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What would the end of Roe mean? Key questions and answers.

A leaked Supreme Court draft opinion paints a picture of a United States where the legal status of abortion is left to the states.

A demonstrator protests outside of the U.S. Supreme Court, early Tuesday, May 3 in Washington. Jose Luis Magana/AP Photo

A leaked Supreme Court draft opinion that would overturn Roe v. Wade describes a United States not seen in half a century, in which the legal status of abortion is entirely up to the states. If the draft, from February and published Monday night by Politico, ends up being similar to the court’s final opinion, expected next month, reproductive rights would be rewritten almost immediately.

If Roe is overturned, would abortion become illegal everywhere?

No. Individual states would decide whether and when abortions would be legal. Many states would continue to allow them, and some have even begun making provisions to help serve women who live in states that are likely to restrict abortion. Right now, abortion remains legal in every state.


Where would abortion access be most likely to change?

Abortion would likely become illegal in about half of states, although some of the forecasts differ.

According to the Center for Reproductive Rights, a group that fights abortion restrictions in court and closely tracks state laws, 24 states are likely to ban abortion if they are allowed. Those states are: Alabama, Arizona, Arkansas, Georgia, Idaho, Indiana, Kentucky, Louisiana, Michigan, Mississippi, Missouri, Nebraska, North Carolina, North Dakota, Ohio, Oklahoma, Pennsylvania, South Carolina, South Dakota, Tennessee, Texas, Utah, West Virginia and Wisconsin.

The Guttmacher Institute, a research group focused on reproductive health care, says a slightly different list of states are likely to substantially limit abortion access: Their list of 26 states excludes North Carolina and Pennsylvania, but includes Florida, Iowa, Montana and Wyoming.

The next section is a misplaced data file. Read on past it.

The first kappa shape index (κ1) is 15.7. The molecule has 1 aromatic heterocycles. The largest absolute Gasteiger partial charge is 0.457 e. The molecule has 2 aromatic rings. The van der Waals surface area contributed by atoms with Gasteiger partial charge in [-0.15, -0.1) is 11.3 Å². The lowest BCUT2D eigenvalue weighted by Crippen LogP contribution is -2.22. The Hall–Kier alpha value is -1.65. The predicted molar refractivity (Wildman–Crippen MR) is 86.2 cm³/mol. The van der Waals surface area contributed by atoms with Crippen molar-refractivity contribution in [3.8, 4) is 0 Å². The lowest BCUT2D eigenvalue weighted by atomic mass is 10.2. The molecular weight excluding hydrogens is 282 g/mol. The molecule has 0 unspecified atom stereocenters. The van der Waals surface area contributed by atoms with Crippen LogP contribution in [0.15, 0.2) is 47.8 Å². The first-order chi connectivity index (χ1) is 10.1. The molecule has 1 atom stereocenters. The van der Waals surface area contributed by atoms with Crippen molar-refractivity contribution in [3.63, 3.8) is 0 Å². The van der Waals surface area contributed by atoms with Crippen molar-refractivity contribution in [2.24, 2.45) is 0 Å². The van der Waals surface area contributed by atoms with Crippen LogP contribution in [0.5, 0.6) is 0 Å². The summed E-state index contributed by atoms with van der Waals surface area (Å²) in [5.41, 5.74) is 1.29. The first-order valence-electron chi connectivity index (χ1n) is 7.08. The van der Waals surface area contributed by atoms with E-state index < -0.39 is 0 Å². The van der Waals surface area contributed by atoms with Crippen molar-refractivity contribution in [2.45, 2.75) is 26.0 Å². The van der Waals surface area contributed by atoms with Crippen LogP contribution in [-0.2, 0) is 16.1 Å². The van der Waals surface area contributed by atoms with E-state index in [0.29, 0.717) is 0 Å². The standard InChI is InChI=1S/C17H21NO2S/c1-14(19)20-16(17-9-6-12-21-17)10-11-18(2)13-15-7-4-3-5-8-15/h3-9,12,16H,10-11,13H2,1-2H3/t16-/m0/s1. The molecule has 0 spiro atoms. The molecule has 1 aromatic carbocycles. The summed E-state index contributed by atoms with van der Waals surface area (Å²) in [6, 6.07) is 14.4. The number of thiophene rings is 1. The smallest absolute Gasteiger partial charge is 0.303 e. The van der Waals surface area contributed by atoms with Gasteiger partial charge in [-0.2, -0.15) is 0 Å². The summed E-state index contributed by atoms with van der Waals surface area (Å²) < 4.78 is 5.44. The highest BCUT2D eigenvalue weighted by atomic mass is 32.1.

Thirteen states have so-called trigger laws, which were passed to make abortion illegal as soon as a court ruled. Some have old abortion laws on the books that were invalidated by the Roe decision but could be enforced again. Still other states, like Oklahoma, have abortion bans that were passed during this legislative session, despite the Roe precedent.

How would the number of U.S. abortions change?

Some women seeking abortions could get them in other ways, including traveling to a state where abortion is legal or ordering pills online from outside the country. Texas provides an example. In September, a law went into effect banning abortion after fetal cardiac activity is detected, around six weeks. Abortions at Texas clinics fell by half. But many women were able to obtain abortions in neighboring states or by ordering pills, resulting in an overall decline of only around 10%.


Without Roe, abortion would probably decline more because women would have to travel farther to reach a state where it was legal. Many women who get abortions are poor, and long travel distances can be insurmountable. The states likely to ban abortion are concentrated in the South, Midwest and Great Plains. Because of the expected increase in interstate travel, remaining clinics would most likely have less capacity to treat the women who were able to reach them.

Research from December on the estimated changes in distances to clinics found that, if Roe is overturned, the number of legal abortions is likely to fall by around 14%.

Who gets abortions now?

Under the current law, around 1 in 4 American women would obtain an abortion at some point, according to research from the Guttmacher Institute.

They include women from all backgrounds. But statistics show women who receive abortions in the United States are more likely to be unmarried; in their 20s; have low incomes; and already have a child. They are disproportionately likely to be Black. They are more likely to live in a Democratic-leaning state.

Without Roe, how would the U.S. compare with the rest of the world?

The United States would join a very small group of countries that has tightened abortion laws in recent years, as opposed to loosening them. Just three countries have done so since 1994: Poland, El Salvador and Nicaragua. In that period, 59 countries have expanded access, according to the Center for Reproductive Rights.


Under Roe, the United States is unusual in allowing abortion for any reason until around 23 weeks. Yet in many countries with earlier cutoffs, abortion is allowed for a wide variety of reasons, according to the center.

Sixty-six countries — home to about a quarter of women of reproductive age — prohibit abortion or allow it only if a woman’s life is in danger. Without Roe, certain states would align with these countries.

When would this happen?

Not right away. Abortion remains legal in every state for now, and each has at least one clinic.

The leaked document was described as a draft, not a final opinion. It may be a month or more before the Supreme Court officially rules in the case, and that decision could differ from the draft that is circulating.

If the Supreme Court does rule against Roe, clinics in some states would likely begin closing within days. In other states that ban the procedure, the process may take several months.

This article originally appeared in The New York Times.


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